"Many people are now saying: 'Is it really that easy? Then why didn't anyone think of it a long time ago?' But you have to have the right idea at the right time," says Annette Röttger, physicist at the Physikalisch-Technische Bundesanstalt (PTB), in a pleased way. Annette Röttger and her scientific team managed to do something that was previously thought to be impossible: they developed a primary standard for the measurement of short-lived radioactive thoron. Thoron measuring instruments from all over the world will now be calibrated at this unique device which is currently the only one of its kind in the world. This is the basis for accurate measurements of radioactive gas, which occurs naturally in the ground, can collect in living areas and whose progenies are considered carcinogenic.
The same as its sister isotope radon (Rn-222), the radioactive gas thoron (Rn-220) can also cause lung cancer through its progenies if these are breathed in over long periods of time and in high concentrations. The degree of the radiation exposure of living areas varies greatly and is dependent on the construction of the house and the way it is ventilated. The measurement of Rn-222 has worked very accurately for a long time, whereas measuring instruments for thoron have delivered results with considerable uncertainties up till now. And what was worse: sometimes the results were simply wrong! The exact measurement of thoron is, however, important for the estimation of risks, as at the same activity concentration, a 14-fold higher radiation level results from the thoron progenies than from the progenies of the Rn-222, which is already measured well.
"It was clear that all thoron measuring instruments need a uniform standard with which they can be calibrated so that all the measurements are comparable, and so that you know the uncertainty of each individual measuring instrument," explains Annette Röttger. But the development of a standard that is valid everywhere - metrologists speak of a primary standard - like the one that already exists for Rn-222, was considered impossible for a long time, because thoron has a relatively short half-life of only 55 seconds. The PTB team finally had a brilliant idea: The core of the primary standard is a test container which is filled with a defined amount of thoron. In view of the short half-life, a closed container, such as for radon, did not come into question, as the activity would quickly decay in that, in a short time. For this reason the scientists developed a circuit system that constantly introduces newly produced thoron with a high flow air stream and keeps the activity in the container constant.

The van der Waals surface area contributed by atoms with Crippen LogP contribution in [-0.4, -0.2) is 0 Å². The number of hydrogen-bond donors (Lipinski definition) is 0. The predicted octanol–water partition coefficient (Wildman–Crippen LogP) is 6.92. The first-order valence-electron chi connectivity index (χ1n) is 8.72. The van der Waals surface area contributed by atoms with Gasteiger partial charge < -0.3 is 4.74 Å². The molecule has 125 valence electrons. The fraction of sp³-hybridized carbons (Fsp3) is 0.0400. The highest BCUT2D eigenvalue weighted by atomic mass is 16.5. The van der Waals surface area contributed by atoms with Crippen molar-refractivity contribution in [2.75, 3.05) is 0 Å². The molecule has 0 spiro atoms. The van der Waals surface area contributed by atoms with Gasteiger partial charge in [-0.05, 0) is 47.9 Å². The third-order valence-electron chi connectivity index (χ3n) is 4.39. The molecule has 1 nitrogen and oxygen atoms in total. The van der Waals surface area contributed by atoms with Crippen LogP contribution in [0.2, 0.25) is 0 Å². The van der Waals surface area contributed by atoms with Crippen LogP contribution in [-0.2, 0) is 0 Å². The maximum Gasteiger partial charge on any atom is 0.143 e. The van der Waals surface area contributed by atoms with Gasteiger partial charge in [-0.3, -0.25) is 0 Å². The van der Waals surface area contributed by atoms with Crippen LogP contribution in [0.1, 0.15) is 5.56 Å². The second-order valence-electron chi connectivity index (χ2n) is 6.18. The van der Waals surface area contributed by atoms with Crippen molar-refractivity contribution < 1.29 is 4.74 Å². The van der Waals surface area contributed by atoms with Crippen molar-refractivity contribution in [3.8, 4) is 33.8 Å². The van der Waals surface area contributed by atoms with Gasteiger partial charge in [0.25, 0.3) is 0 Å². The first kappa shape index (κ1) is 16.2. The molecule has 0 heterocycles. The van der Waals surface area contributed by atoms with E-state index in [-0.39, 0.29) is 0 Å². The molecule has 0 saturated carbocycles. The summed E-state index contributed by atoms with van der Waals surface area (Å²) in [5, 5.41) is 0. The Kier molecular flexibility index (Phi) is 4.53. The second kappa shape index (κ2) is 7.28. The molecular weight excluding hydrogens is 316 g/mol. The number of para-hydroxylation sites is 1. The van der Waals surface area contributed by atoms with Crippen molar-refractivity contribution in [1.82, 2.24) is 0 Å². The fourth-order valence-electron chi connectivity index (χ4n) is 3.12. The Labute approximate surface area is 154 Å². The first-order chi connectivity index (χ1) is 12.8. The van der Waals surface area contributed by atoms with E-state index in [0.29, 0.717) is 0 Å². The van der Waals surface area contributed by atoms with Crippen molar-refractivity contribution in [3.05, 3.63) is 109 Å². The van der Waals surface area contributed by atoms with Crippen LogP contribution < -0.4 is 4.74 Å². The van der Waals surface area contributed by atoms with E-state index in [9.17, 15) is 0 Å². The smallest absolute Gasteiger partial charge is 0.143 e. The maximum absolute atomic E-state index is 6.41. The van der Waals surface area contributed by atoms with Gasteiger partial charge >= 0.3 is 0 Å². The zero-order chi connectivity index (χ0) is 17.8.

The production and the accurate measurement of the activity which was fed in, was a metrological challenge. It was possible through a novel measuring arrangement called the thoron emanation measuring facility (TEM). The activity thereby comes from a thorium (Th-228) preparation which continually produces thoron. A constant, strong air stream transports the thoron into the test container. The tough nut that had to be cracked was: how much thoron is transported away and how much stays in the source? The PTB team finally succeeded in determining this ratio to one tenth of a per cent exactly.
Parallel to operating the TEM, the measuring instrument to be calibrated can be connected to the test container. As a rule, all the connected devices show more or less different results. You might even have a factor of 4! The manufacturers then receive a correction factor from PTB with which they have to multiply the measurement result to get to the correct result.
As more and more geological and epidemiological studies in Asia, Europe and Latin America are focussed on thoron (to which little attention had been paid to date), the newly set up measuring arrangement at PTB is constantly fully booked by international customers.
Dr. Annette Röttger, Working Group 6.13 Radon measuring technique,
Tel. +49(0)531 592-6130,
Röttger, A.; Honig, A.; Dersch, R.; Ott, O.; Arnold, D.: A primary standard for activity concentration of 220 Rn (thoron) in air. Applied Radiation and Isotopes 68 (2010) 1292-1296